[Answered] What are ‘fourth branch institutions’? Critically comment on the effectiveness of ‘The National and State Human Rights Commissions’ as a ‘fourth branch institutions’ in Indian democracy.


Demand of the question

Introduction. What are fourth branch institutions?

Body. Discuss how effective National and State Human Rights Commissions as a ‘fourth branch institutions’ are in Indian democracy.

Conclusion. Way forward.


The fourth branch institutions is an unofficial term referring to groups or institutions perceived variously as influencing or acting in addition to the three branches of the democratic government i.e. legislative, executive and judicial. Some of these bodies are established by the Constitution itself. For instance, the Election Commission and the Office of the Comptroller and Auditor General. Others have been established under law for example, the Information Commission under the Right to Information Act and Human Rights Commissions under the Protection of Human Rights Act.


Mandate of NHRC and SHRC as fourth branch institution:

  1. Investigation:Investigating complaints or failure of any public official regarding the rights violation, either suo moto or after receiving a petition.
  2. Prevention and Safeguard:Monitoring the living conditions of the inmates and to make recommendations thereon. Reviewing statutory safeguards or treaties for the protection of human rights.
  3. Research and promotion:Promoting research and encouraging NGOs in the field of human rights. While making an inquiry into the complaints, the commission enjoys the powers of a civil court. It also studies treaties and other international instruments on human rights and make recommendations for their effective implementation.
  4. Intervention: It intervenes in any proceeding involving any allegation of violation of human rights pending before a court with the approval of such court.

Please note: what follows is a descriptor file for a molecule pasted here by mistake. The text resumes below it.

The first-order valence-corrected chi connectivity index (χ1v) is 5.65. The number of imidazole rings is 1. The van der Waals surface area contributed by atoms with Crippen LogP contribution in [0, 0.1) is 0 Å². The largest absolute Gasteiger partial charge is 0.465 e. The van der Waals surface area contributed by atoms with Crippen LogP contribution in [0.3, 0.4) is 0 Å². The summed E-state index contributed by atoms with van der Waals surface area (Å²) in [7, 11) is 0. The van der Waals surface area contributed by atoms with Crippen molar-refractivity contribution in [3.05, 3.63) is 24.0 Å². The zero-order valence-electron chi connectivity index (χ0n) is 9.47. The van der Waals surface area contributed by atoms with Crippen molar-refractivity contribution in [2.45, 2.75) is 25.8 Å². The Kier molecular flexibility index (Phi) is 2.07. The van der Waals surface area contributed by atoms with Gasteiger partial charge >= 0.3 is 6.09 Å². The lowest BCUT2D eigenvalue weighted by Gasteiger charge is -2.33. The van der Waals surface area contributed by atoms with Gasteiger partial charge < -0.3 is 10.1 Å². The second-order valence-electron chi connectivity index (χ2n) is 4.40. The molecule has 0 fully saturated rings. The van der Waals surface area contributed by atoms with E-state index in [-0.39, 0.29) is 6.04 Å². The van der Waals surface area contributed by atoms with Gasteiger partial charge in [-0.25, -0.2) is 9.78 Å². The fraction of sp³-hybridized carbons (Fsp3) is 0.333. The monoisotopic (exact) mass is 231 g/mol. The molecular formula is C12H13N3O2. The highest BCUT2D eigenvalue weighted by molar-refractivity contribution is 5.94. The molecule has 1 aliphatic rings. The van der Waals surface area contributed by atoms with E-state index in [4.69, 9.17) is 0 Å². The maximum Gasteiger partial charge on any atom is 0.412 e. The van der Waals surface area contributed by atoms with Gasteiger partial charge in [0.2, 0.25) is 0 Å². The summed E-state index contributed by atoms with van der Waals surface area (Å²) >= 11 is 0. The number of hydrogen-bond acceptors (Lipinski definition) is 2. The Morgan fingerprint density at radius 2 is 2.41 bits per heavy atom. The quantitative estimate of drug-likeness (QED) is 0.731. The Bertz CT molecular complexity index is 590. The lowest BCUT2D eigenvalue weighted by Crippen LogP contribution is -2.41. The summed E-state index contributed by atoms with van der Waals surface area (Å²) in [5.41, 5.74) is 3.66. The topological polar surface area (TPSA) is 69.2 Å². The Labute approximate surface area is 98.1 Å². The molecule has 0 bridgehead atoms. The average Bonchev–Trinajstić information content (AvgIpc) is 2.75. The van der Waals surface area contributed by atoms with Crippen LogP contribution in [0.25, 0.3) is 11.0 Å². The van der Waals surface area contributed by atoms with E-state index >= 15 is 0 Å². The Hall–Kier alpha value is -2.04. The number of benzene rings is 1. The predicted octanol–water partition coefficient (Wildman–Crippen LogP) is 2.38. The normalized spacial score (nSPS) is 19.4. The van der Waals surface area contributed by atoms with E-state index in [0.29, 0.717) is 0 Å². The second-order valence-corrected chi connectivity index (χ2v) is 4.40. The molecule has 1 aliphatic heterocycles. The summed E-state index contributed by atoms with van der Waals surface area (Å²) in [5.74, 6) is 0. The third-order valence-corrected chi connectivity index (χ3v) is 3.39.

5. Human rights: NHRC review the factors, including acts of terrorism that inhibit the enjoyment of human rights and recommend appropriate remedial measures.
  6. Awareness: NHRC spreads human rights literacy among various sections of society and promotes awareness of the safeguards available for the protection of these rights through publications, the media, seminars and other available means.
  7. Working with NGOs: It encourages the efforts of non-governmental organisations and institutions working in the field of human rights.

Limitations of NHRC and SHRC that impact its working:

  1. Only a recommendatory body: NHRC can only make recommendations, without the power to enforce decisions. This lack of authority to ensure compliance can lead to outright rejection of its decision too.
  2. Investigation: It does not have independent investigative machinery. Under the Protection of Human Rights Act, 1993, human rights commissions cannot investigate an event if the complaint was made more than one year after the incident. Therefore, a large number of genuine grievances go unaddressed.
  3. Ceremonial body: It is often viewed as a post-retirement destination for judges, police officers and bureaucrats with political clout. Bureaucratic functioning, inadequacy of funds also hamper the working of the commission.
  4. Incapacity to award relief: It can only ask the authority to approach the higher Courts to provide relief to the victims. The concerned authority has to implement its recommendations within one month or communicate reasons for not complying.
  5. Armed forces: Commission can’t investigate the violation in case of armed forces and has to rely on the report of the Centre.


Way forward:

  1. More powers: Its decisions should be made enforceable by the government. The efficacy of commissions will be greatly enhanced if their decisions are made enforceable by the government.
  2. Armed forces: The definition should be restricted to only army, navy, and air force. Further, even in these cases the Commission should be allowed to independently investigate cases of violation of rights.
  3. Commission’s membership: Members of NHRCs should include civil society, human rights activists etc. rather than ex-bureaucrats.
  4. Amending law: Misuse of laws by the law enforcing agencies is often the root cause of human right violations. So, the weakness of laws should be removed and those laws should be amended or repealed, if they run contrary to human rights.
  5. Independent Staff: NHRC should have its independent investigating staff recruited by itself, rather than present practice of deputation.


The situation of persistent human rights violations across the country presents manifold challenges. There is a need to improve and strengthen the human rights situation. It is important to empower NHRC to make it work more efficiently and independently.


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